D.A.D.: Healthy Food, Where Are You?

Long Valley Patch editor Jason Koestenblatt needs advice on where to find the most nutritious foods for his sons.

Raising kids is difficult.

That’s like saying touching the sun may warm your hand. 

Raising kids is one thing. Raising healthy kids–especially today, when seemingly every food is full of some kind of disease-causing garbage–is a whole new ball game.

Nancy and I want nothing but the best for our kids, and to raise them in a loving, healthy home. It’s the second part of that statement that’s getting harder each week.

Our oldest son, Jacob, will be three in June. Since the day he could digest solid foods, he’s been a chowhound. He eats three square meals a day, and asks for about a 100 snacks in between. We’re blessed that he loves fruits and vegetables and a bevy of nutritious foods.

But it’s those snacks that are becoming so difficult to manage. We’d love nothing more than to give our kids–and ourselves–the healthiest, organic foods we could find. But there are two problems: the cost, and the location.

Before I go any further, please know I don’t think I’m some holier-than-thou, healthy food nut. There’s a week-old, family-sized Wendy’s bag sitting in our minivan, and I’ll probably gorge on some leftover Easter candy before I finish writing this.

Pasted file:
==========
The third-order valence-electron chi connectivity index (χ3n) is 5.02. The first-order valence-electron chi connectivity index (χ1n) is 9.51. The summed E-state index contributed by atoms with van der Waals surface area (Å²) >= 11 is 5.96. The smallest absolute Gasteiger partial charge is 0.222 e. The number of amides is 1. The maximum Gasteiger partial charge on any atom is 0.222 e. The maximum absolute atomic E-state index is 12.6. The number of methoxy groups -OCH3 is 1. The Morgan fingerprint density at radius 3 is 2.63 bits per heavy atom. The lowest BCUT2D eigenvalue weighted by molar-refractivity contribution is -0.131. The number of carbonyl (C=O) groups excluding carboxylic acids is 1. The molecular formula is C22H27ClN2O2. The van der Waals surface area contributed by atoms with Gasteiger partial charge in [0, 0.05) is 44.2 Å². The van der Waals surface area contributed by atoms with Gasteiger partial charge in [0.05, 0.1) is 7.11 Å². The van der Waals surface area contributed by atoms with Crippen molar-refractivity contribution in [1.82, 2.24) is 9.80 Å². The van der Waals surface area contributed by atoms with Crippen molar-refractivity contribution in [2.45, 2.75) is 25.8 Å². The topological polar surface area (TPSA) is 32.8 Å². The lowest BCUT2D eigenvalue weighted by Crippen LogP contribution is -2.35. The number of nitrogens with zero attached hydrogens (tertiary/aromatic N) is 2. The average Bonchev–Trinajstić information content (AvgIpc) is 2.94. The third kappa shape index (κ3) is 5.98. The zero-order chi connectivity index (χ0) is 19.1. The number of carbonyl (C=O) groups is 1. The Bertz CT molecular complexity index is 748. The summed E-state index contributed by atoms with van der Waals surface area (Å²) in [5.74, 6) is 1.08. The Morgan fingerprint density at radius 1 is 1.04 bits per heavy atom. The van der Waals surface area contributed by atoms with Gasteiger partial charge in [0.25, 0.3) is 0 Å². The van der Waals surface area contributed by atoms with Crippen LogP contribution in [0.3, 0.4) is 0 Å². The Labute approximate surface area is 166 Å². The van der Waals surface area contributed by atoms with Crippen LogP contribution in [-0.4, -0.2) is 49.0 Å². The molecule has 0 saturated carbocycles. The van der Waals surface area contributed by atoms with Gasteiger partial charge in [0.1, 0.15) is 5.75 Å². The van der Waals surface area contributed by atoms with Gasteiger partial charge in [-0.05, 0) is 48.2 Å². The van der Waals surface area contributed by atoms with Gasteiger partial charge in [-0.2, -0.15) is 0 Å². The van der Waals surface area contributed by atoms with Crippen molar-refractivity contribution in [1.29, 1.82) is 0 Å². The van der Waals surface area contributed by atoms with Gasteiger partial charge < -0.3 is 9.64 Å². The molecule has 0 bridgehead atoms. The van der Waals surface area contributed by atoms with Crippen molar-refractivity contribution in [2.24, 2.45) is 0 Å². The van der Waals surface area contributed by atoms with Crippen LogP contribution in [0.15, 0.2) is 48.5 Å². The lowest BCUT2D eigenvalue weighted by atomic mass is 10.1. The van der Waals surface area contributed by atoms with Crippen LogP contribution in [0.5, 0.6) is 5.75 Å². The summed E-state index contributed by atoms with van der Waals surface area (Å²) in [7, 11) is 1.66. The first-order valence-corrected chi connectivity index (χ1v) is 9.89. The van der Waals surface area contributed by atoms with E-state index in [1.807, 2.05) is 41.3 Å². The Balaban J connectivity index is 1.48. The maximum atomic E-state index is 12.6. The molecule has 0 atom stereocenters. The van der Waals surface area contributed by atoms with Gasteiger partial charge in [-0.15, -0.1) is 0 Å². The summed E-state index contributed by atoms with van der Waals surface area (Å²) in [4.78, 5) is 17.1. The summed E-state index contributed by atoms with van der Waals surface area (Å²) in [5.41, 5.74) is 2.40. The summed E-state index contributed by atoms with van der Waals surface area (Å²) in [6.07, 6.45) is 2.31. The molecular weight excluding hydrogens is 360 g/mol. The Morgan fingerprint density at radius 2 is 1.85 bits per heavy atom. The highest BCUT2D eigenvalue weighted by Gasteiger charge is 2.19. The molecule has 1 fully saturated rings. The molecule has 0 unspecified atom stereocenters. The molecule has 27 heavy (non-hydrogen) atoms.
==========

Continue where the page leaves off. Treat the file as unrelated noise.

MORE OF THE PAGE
While we’ve always been mindful of what we feed Jacob, sometimes the garbage in the food is nearly unavoidable. Finding the right foods, and the right stores to buy them in, has become a daily task.

It doesn’t help that Nancy and I tuned into this “60 Minutes” report from a few weeks ago that basically said sugar–namely high fructose corn syrup–was the devil in food’s clothing. The segment prompted us to go on a crusade last weekend to find healthier snacks for our nearly-three-year-old Ox.

Watching Jacob eat solid foods for the past two years or so, we learned quickly what sugar could do to a child. We didn’t introduce it for quite a while; in fact, there’s a photo of him on his first birthday, looking disgusted at a cupcake with chocolate frosting on it. He actually pushed it away during the party, and opted for fruit.